That includes unmanned aerial vehicles, which have led to greater surveillance capabilities, he said. Officials hope to deploy the drones along other parts of the border.

Also, as part of the recently unveiled Border Security Initiative, DHS Secretary Michael Chertoff plans to close the three-mile gap in the 14-mile border fence near San Diego. Environmental concerns had held up that portion of the fence for years.

The Border Patrol already uses high-tech equipment – cameras, infrared sensors and motion detectors – to help agents focus more closely on areas where potential illegal immigrants are crossing into the country. Chertoff wants to beef up that capability as well.

"There is a next generation of technology. There are more advanced sensors. ... We want to look at the possibility of satellite technology as enhancing our ability to get greater visibility about what's going on on the border," Chertoff said at a press conference in Washington, D.C., earlier this month. "Some of the stuff the military uses out in the field is adaptable, perhaps, as well, to what we're doing here."

In a November speech about immigration in Tucson, Ariz., President Bush announced his plan for a guest worker program coupled with tighter border security enforcement. Many saw it as an attempt to satisfy both his business supporters, who believe foreign workers help the economy, and his conservative backers, who take a hard line on illegal immigration.

The president aimed his remarks at those conservatives, emphasizing his proposals to secure the border, hire 1,000 more agents and enforce laws on employers who hire illegal immigrants. "I mean, our employers in America have an obligation not to hire illegal immigrants," Bush said. "Many of those immigrants, by the way, use forged documents."

The speech was just the latest verbal twist in a series of mixed messages coming from federal authorities. In fact, it appeared to contradict Homeland Security policy.

A memorandum issued to directors of Customs and Border Protection after Hurricane Katrina hit the Gulf Coast in October asked border agents to make exceptions for illegal immigrants hired to perform relief work.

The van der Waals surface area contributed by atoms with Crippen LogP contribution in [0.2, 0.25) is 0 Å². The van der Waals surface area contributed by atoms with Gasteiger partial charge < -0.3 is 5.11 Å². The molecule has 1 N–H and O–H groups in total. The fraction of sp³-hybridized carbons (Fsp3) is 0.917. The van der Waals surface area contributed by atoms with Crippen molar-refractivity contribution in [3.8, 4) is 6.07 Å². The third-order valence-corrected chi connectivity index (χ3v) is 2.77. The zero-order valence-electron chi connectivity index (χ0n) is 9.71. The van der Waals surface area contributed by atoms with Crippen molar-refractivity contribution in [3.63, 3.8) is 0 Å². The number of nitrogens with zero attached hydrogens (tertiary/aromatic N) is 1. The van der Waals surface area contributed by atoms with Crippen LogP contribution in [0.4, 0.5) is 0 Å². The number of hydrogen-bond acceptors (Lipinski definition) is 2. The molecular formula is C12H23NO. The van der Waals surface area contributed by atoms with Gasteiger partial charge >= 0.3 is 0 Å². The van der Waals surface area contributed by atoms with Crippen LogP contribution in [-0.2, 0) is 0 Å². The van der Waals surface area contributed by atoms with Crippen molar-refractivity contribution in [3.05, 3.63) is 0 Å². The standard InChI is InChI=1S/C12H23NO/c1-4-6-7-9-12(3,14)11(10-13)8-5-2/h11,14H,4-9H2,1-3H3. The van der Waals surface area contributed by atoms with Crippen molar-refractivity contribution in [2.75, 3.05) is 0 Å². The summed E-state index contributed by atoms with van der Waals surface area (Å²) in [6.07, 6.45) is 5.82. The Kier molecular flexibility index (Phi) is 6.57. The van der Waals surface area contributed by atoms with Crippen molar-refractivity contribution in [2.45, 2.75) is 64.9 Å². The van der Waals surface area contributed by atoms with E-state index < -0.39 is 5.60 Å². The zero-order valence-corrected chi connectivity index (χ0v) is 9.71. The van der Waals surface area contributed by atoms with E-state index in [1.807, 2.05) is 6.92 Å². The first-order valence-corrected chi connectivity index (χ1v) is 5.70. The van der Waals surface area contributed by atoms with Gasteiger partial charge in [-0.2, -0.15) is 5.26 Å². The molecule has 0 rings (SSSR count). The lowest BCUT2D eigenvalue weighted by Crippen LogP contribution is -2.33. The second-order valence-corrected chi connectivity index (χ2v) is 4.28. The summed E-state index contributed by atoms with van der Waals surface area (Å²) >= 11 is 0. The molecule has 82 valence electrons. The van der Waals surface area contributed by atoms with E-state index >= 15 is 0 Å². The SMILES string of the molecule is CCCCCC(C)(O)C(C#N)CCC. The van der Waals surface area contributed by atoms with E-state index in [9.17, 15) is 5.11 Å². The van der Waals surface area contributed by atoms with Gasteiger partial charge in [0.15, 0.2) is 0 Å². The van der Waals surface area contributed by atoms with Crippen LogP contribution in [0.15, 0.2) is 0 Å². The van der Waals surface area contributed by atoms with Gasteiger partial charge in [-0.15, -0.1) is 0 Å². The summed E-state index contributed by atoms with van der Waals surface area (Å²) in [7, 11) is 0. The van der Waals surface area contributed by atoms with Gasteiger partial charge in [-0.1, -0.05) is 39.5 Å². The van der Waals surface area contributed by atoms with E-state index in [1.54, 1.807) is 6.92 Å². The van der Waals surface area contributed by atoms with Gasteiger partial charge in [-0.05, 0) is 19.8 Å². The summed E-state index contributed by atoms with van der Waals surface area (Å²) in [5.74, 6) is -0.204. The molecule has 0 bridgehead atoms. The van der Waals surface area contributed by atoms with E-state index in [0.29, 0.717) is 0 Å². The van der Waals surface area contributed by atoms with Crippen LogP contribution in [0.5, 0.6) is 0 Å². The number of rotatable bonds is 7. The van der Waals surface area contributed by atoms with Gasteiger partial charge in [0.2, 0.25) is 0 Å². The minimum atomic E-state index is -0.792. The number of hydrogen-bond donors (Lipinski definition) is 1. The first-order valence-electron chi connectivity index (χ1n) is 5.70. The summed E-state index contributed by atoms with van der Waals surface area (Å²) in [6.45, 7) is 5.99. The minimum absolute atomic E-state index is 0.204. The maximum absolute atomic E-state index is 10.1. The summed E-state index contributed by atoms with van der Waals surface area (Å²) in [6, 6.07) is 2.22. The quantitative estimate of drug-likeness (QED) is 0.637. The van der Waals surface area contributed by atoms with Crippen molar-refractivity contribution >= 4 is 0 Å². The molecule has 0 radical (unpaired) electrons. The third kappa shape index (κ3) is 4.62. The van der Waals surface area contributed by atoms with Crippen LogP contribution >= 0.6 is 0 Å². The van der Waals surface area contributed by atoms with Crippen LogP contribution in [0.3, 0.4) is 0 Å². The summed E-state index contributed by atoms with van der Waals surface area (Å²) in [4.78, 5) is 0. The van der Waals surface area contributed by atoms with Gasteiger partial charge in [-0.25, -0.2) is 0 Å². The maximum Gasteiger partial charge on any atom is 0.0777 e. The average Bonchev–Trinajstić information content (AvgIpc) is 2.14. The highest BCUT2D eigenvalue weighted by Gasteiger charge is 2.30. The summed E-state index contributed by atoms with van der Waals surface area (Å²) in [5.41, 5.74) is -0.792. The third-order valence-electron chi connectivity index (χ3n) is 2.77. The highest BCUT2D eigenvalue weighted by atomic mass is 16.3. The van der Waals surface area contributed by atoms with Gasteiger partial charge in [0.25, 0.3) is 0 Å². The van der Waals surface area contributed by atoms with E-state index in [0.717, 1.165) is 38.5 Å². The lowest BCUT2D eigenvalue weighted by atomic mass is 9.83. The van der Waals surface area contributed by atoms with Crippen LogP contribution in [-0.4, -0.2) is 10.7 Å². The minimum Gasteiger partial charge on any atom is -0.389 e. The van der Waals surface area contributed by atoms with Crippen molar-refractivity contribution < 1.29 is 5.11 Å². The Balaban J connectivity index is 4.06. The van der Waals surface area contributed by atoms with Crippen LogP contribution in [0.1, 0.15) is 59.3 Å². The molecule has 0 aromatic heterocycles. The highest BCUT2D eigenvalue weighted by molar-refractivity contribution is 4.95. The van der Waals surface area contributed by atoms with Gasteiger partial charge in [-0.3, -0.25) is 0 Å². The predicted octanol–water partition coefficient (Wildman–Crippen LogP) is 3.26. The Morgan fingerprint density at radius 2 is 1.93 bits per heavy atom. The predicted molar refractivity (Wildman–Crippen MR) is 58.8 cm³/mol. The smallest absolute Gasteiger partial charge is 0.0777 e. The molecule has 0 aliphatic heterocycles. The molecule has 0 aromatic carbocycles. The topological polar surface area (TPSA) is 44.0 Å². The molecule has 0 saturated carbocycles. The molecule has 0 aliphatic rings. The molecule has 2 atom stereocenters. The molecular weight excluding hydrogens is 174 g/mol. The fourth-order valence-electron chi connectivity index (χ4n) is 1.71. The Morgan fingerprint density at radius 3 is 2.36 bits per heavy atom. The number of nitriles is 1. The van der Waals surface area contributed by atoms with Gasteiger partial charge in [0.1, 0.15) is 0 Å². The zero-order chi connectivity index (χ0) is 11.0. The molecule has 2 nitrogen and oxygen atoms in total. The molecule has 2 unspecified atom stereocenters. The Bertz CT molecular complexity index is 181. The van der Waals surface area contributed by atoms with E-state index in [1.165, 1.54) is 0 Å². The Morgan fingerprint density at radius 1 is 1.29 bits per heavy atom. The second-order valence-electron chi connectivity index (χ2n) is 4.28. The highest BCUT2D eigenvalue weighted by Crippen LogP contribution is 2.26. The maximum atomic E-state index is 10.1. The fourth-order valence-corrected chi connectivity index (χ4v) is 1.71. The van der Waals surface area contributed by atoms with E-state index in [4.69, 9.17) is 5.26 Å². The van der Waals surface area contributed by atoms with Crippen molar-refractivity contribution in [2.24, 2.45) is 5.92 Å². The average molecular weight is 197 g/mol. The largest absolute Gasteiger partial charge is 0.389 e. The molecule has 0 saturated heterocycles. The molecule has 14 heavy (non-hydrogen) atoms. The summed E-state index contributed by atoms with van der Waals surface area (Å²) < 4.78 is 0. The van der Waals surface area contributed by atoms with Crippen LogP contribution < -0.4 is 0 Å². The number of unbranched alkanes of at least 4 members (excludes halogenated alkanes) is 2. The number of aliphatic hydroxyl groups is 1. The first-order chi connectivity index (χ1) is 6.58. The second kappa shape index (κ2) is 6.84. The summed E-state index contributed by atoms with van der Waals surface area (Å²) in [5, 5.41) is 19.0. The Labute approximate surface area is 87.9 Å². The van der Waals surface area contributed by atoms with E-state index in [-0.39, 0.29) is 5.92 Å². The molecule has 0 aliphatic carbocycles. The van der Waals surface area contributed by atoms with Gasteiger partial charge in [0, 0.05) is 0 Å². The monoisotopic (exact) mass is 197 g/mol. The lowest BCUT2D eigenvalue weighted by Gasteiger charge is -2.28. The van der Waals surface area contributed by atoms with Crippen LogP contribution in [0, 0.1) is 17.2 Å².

"If the individual is not in possession of the appropriate passport and visa, the documentary requirements will be waived without fee," the memorandum states.

Border Patrol agents were told that even immigrants from countries of special interest – those with ties to terrorism, such as Iraq, Pakistan and Cuba – were to be given an I-94, a nonimmigrant entry document, allowing them to enter the country as relief workers, as long as they did not pose a terrorist threat.

"Basically, it was a free pass into the United States," said Ramirez of Friends of the Border Patrol. "All you have to do if you're an illegal is say you're here to work with Hurricane Katrina relief."

The president's November speech was viewed with apprehension by many legislators who don't expect to see much change.

"While I applaud the president for hiring more Border Patrol agents, I have to ask why he didn't do it years ago," said Rep. Tom Tancredo, R-Colo., an outspoken opponent of the president's guest worker proposal. He noted that Congress last year approved the hiring of 10,000 new Border Patrol agents, but the president's budget only included funding for a few hundred.

"I am cautiously optimistic that he'll get it right this time, and provide the necessary resources to gain control of our border," Tancredo said.

Policy vs. reality